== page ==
Tim Bray: Hard Open Problems in Network Computing

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[ 2005-November-16 21:10 ]

One month ago, Tim Bray gave a talk at my university about some hard problems that he thinks are important, and that he thinks might be a good fit for academic research. I thought it was worth sharing with the world. He presented five problems: Concurrency, Dynamic Languages, Web Services, Syndication, and Storage.


This is a familiar topic for anyone who reads Bray's excellent blog. The issue is that multithreaded architectures will be everywhere very soon, from laptops through to servers, but we don't really know how to take advantage of them. This is a huge, very difficult, and very old problem. For example, there has decades of work on parallelizing compilers and so far they only really work well on the kinds of nested loops that appear in scientific applications. I think that novel and pragmatic approaches are required in order to deliver useful solutions in the next five years. This is an ideal space for a creative and ambitious PhD student to make a big impact.

Dynamic Languages

Again, Bray has covered this on his blog before. However, in the presentation he stated that he believes that dynamic languages are the future for a very large fraction of applications. The motivation is simple: programmers are more productive. However, there are two big chunks that he feels are missing. First, there is a lack of IDE support. Secondly, the performance of these languages is generally very poor when compared with statically-typed languages like C/C++, C#, and Java. Both of these problems have been investigated by academic research before, but I think there is still lots of work in the specific context of dynamic languages.

The IDE problem is a big one for many programmers who rely on tools like Visual Studio, NetBeans, or Eclipse. These developers may not be comfortable with the command line, or manually setting up build systems, version control, and test suites. The research challenge in this space is code completion, a very useful and addictive feature. Code completion is difficult for dynamic languages since there is no way to know the exact type of a variable. There is previous work in this area for compilers, but I think there is still work to be done in the context of IDEs.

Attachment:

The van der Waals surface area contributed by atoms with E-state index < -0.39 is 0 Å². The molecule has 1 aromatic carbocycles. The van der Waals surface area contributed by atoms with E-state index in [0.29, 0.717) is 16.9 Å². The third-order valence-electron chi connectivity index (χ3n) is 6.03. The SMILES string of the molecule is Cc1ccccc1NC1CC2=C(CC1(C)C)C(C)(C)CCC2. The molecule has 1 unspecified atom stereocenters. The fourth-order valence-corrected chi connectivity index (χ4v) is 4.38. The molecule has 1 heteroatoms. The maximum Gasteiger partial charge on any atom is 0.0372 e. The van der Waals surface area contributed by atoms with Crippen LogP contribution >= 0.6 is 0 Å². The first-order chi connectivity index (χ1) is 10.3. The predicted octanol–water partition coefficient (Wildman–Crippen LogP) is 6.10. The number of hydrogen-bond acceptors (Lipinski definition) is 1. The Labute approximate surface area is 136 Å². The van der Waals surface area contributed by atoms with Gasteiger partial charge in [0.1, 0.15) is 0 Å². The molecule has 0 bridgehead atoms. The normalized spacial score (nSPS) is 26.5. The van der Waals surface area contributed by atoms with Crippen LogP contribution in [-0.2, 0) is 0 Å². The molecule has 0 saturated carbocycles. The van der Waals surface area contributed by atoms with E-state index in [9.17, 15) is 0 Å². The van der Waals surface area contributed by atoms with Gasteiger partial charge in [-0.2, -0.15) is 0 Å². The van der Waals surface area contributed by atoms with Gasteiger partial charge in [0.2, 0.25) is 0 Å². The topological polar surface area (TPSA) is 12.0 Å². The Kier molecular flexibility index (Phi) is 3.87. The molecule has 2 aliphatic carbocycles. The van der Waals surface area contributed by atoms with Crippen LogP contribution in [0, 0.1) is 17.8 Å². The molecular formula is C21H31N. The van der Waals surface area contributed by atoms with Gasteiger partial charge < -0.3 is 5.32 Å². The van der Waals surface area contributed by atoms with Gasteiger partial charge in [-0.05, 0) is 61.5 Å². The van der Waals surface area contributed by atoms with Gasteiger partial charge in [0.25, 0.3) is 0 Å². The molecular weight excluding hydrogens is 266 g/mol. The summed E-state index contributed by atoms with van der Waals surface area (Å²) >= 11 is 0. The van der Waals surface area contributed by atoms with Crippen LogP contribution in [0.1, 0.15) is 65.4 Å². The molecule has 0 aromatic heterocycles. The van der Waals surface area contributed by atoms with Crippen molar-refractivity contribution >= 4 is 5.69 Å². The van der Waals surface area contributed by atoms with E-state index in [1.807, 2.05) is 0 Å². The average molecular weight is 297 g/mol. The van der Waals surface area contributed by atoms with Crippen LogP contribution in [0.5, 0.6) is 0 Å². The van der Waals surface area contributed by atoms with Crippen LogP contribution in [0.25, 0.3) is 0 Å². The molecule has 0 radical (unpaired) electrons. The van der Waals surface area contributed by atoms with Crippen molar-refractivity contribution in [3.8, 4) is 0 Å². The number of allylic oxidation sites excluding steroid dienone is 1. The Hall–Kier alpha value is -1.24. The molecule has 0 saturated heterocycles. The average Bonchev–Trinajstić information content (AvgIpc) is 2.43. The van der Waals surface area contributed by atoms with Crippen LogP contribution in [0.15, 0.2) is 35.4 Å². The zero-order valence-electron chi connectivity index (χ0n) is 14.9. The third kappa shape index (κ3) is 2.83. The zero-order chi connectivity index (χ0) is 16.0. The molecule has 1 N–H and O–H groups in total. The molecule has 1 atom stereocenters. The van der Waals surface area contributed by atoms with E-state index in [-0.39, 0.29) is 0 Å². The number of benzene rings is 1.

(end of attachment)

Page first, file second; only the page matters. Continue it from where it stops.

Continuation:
The performance problem is more interesting. In reality, performance does not matter for a huge class of applications that are primarily I/O bound. However, for some of these applications response time may be critical. For others, scaling up to support large numbers of users can be an issue. Hence, performance is important. In order to avoid the issue, a very large fraction of the Python standard library is written in C. This is a workable solution but it makes portability, development, and debugging more difficult. In my opinion, the performance problem is partly real and partly just bad public relations. However, one related area that is critical is concurrency. For example, neither Python or Ruby support true concurrent execution (although Jython and JRuby do). I think there is significant potential for run-time code generation to greatly improve the performance of dynamic languages.

Web Services and Syndication

Bray's opinion is that the "official" web services stack is far too complicated, and that it is basically a recreation of CORBA with angle brackets. I tend to agree. I think that web companies like Google, Amazon, and Yahoo are the clear leaders in this space with their REST-like APIs. Bray believes that Atom and syndication can be useful tools in this space. One interesting idea he mentioned is that Atom might be useful as a standardized "list" container for XML. The open problem here is another old one: what is a good model for building distributed applications, and what infrastructure is required to make it easier for application developers? A combination of practical experience and radical ideas will be required to find a better way.


This is one subject that Bray has not discussed on his blog. In the past few years, an interesting performance shift has occurred: it is now faster to reach across the network and get data from the memory of another machine than it is to read it from local disk. Additionally, while CPUs have become much faster, RAM has not. This leads to the expression that Tim used: "RAM is the new disk, disk is the new tape." The question here is can we build storage systems that have similar reliability as disk, using RAM and lots of duplication over the network? Of course, at some point you want to have a copy on disk as well, but maybe that is done at infrequent intervals to keep the performance costs low. This is a very interesting idea, and I think it is ideal for academic research because it is still probably about five years away from the mainstream.